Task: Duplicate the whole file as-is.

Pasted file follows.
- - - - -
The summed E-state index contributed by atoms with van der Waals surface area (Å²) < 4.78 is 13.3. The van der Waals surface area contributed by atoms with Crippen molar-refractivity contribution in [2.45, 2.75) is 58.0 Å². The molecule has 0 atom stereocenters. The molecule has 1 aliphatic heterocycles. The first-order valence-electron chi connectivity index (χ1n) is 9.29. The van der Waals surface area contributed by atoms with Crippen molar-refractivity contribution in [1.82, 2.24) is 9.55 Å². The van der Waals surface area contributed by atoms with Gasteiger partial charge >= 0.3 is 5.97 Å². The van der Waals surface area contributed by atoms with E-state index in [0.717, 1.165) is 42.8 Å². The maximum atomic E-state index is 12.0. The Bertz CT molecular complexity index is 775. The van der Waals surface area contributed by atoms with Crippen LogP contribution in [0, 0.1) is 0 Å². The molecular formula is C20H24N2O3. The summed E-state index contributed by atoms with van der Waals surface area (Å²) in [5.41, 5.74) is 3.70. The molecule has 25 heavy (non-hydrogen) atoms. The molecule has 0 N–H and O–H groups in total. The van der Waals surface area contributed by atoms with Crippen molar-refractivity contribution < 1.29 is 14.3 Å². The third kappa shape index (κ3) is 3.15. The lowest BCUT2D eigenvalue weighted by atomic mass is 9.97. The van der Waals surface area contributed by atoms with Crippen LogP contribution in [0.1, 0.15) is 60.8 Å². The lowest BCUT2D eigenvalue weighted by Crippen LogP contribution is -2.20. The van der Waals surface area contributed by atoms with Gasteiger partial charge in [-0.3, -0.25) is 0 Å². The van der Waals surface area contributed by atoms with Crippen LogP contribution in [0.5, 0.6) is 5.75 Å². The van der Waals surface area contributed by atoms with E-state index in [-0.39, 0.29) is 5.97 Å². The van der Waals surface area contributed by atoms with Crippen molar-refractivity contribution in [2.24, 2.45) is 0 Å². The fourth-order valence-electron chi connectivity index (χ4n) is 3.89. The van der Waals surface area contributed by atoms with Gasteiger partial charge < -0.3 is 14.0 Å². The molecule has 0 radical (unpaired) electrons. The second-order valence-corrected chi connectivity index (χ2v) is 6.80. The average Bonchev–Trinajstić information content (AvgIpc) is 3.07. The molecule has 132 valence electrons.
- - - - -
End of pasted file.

The summed E-state index contributed by atoms with van der Waals surface area (Å²) < 4.78 is 13.3. The van der Waals surface area contributed by atoms with Crippen molar-refractivity contribution in [2.45, 2.75) is 58.0 Å². The molecule has 0 atom stereocenters. The molecule has 1 aliphatic heterocycles. The first-order valence-electron chi connectivity index (χ1n) is 9.29. The van der Waals surface area contributed by atoms with Crippen molar-refractivity contribution in [1.82, 2.24) is 9.55 Å². The van der Waals surface area contributed by atoms with Gasteiger partial charge >= 0.3 is 5.97 Å². The van der Waals surface area contributed by atoms with E-state index in [0.717, 1.165) is 42.8 Å². The maximum atomic E-state index is 12.0. The Bertz CT molecular complexity index is 775. The van der Waals surface area contributed by atoms with Crippen LogP contribution in [0, 0.1) is 0 Å². The molecular formula is C20H24N2O3. The summed E-state index contributed by atoms with van der Waals surface area (Å²) in [5.41, 5.74) is 3.70. The molecule has 25 heavy (non-hydrogen) atoms. The molecule has 0 N–H and O–H groups in total. The van der Waals surface area contributed by atoms with Crippen molar-refractivity contribution < 1.29 is 14.3 Å². The third kappa shape index (κ3) is 3.15. The lowest BCUT2D eigenvalue weighted by atomic mass is 9.97. The van der Waals surface area contributed by atoms with Crippen LogP contribution in [0.1, 0.15) is 60.8 Å². The lowest BCUT2D eigenvalue weighted by Crippen LogP contribution is -2.20. The van der Waals surface area contributed by atoms with Gasteiger partial charge in [-0.3, -0.25) is 0 Å². The van der Waals surface area contributed by atoms with Crippen LogP contribution in [0.5, 0.6) is 5.75 Å². The van der Waals surface area contributed by atoms with E-state index in [-0.39, 0.29) is 5.97 Å². The van der Waals surface area contributed by atoms with Crippen molar-refractivity contribution in [2.24, 2.45) is 0 Å². The fourth-order valence-electron chi connectivity index (χ4n) is 3.89. The van der Waals surface area contributed by atoms with Gasteiger partial charge < -0.3 is 14.0 Å². The molecule has 0 radical (unpaired) electrons. The second-order valence-corrected chi connectivity index (χ2v) is 6.80. The average Bonchev–Trinajstić information content (AvgIpc) is 3.07. The molecule has 132 valence electrons.